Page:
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On November 4, 2008, King County voters allowed more time for review of the annual County budget, reduced the number of elected officials on certain regional committees, permitted the establishment of additional qualifications for some county elected officials, and strengthened bans on unlawful discrimination.

These proposals were among amendments to the King County Charter recommended by the 21 citizens who served on the 2007-2008 King County Charter Review Commission.

Every ten years a commission is appointed to review the King County Charter, the “constitution” for the county, and recommend charter amendments for the King County Council to put before voters.

Of the five proposals from the Charter Review Commission that the Council placed on the 2008 ballot, four were adopted by voters:

Anti-Discrimination: Elevating to Charter status the existing prohibition in the King County Code against discrimination based on disability, sexual orientation, or gender identity or expression in county employment and contracting – joining such other prohibited grounds as sex, race, religion and age.

Regional Committees: Reducing the number of County Councilmembers on the Council’s three regional committees, establishing a vice-chair position to be filled by a non-Council member, authorizing the committees to initiate legislation, and authorizing the Regional Policy Committee to adopt its own work program without the need for Council approval.

Qualifications: Permitting the Council to establish additional qualifications for separately-elected officials who head charter-based executive branch departments, as is currently permitted for the office of Sheriff.

Budget Timeline: Providing the Council with an additional 20 days to review the Executive's proposed County budget, for a total of 65 days for review, in recognition of the increased scope and responsibilities of County government from the time the review period was originally established 37 years ago.

A fifth proposal to streamline the process for amending the county charter by citizen initiative and increase the signature threshold to 20 percent did not receive a voter majority. A successful charter amendment to establish an economic forecasting council for King County was proposed by the County Council, and amendments to elect the position of elections director and to make most countywide offices non-partisan were put forward by citizen initiative.

The Commission presented its Final Report and Recommendations to the Council in May 2008. To avoid overloading the ballot in any one year, the Commission proposed a schedule for phasing in its proposed amendments over three general elections. Seven of the Commission's proposals remain that the County Council may place on the ballot in 2009 or 2010:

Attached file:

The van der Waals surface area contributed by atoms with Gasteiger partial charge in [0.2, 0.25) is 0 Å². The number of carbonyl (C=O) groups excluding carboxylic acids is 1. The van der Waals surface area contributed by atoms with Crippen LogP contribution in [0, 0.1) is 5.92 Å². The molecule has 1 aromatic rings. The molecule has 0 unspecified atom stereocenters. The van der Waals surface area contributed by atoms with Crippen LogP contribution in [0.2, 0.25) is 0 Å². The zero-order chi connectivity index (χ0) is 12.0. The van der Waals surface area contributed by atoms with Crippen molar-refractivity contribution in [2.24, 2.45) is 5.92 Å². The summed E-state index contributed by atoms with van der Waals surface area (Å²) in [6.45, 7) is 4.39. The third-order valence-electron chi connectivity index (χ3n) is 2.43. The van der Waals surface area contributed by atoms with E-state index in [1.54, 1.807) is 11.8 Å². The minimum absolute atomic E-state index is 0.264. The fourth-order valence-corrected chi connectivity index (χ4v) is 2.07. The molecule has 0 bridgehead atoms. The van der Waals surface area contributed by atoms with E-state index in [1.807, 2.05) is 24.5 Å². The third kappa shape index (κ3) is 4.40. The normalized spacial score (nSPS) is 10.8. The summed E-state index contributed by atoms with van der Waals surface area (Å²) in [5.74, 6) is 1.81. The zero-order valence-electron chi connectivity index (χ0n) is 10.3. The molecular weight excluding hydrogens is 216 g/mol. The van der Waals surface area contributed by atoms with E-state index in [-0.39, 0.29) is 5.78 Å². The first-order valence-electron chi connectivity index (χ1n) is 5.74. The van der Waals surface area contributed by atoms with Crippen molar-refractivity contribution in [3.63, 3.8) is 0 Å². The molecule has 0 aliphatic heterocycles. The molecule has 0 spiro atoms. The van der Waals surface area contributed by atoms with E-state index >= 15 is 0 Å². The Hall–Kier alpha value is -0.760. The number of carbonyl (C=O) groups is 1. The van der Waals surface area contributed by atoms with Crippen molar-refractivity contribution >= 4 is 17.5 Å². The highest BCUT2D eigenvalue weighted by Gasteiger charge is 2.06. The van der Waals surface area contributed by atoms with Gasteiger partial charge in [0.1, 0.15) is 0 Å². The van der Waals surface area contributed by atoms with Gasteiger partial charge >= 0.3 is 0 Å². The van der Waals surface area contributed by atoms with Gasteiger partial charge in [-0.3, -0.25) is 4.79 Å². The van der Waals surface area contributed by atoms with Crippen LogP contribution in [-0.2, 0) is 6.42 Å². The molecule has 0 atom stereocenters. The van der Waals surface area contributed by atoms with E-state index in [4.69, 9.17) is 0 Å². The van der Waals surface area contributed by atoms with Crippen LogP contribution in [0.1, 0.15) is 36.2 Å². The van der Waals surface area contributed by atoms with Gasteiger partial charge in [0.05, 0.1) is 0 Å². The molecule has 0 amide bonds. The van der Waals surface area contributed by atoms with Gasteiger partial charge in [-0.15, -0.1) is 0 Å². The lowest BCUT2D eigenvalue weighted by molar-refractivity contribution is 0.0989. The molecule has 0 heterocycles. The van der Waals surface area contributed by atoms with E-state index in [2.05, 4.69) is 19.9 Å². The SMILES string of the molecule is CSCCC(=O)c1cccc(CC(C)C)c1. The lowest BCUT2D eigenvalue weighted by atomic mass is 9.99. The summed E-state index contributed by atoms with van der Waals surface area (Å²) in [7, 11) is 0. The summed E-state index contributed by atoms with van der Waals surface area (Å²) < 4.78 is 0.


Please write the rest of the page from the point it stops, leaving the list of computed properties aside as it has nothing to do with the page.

Elected Officials and Collective Bargaining: Require the Council to provide by ordinance for increased involvement of separately elected county officials, including the Sheriff, in collective bargaining.

Open Space Protection: Establish additional protection for over 100,000 acres of open space properties of high conservation value in which the county owns an interest. Review the list of the properties that would be protected by the amendment, with links to detailed information about each property.

Unincorporated Areas Representation: Designate a high-level position and a structure within the Office of the Executive to represent and serve the interests of rural and urban unincorporated area residents, and amend the Charter Preamble to reflect the county's commitment to unincorporated areas.

Commission Procedures: Clarify the Commission appointment and confirmation process, and require the County Council to review all charter review commission recommendations and decide at an open public meeting how to proceed on each recommendation.

Elections Deadlines: Authorize the county to establish deadlines by ordinance for submitting local ballot measures to the Elections Division, in response to an Elections Division request for addtional time to process such measures.

Budget Allotments: Remove the outdated requirement that county agencies submit estimates of spending to the Executive.

Transitory Provisions: Remove obsolete charter language pertaining to the County’s transition to a home rule charter government and consolidation with Metro.

Voters in 1968 first adopted the King County Charter, the foundation for county government that serves the same role that the U.S. Constitution does for the federal government. The Charter calls for a citizen commission to be assembled once every ten years to review the Charter and recommend proposed amendments to the County Council for consideration for the general election ballot.

Members of the 2007-2008 Charter Review Commission held 55 meetings over more than a year in preparation of their final report and recommendations. The Council began its review of those recommendations on June 2 and held a special Town Hall meeting in Federal Way on June 16, which brought more than 75 people to the Federal Way Community Center.

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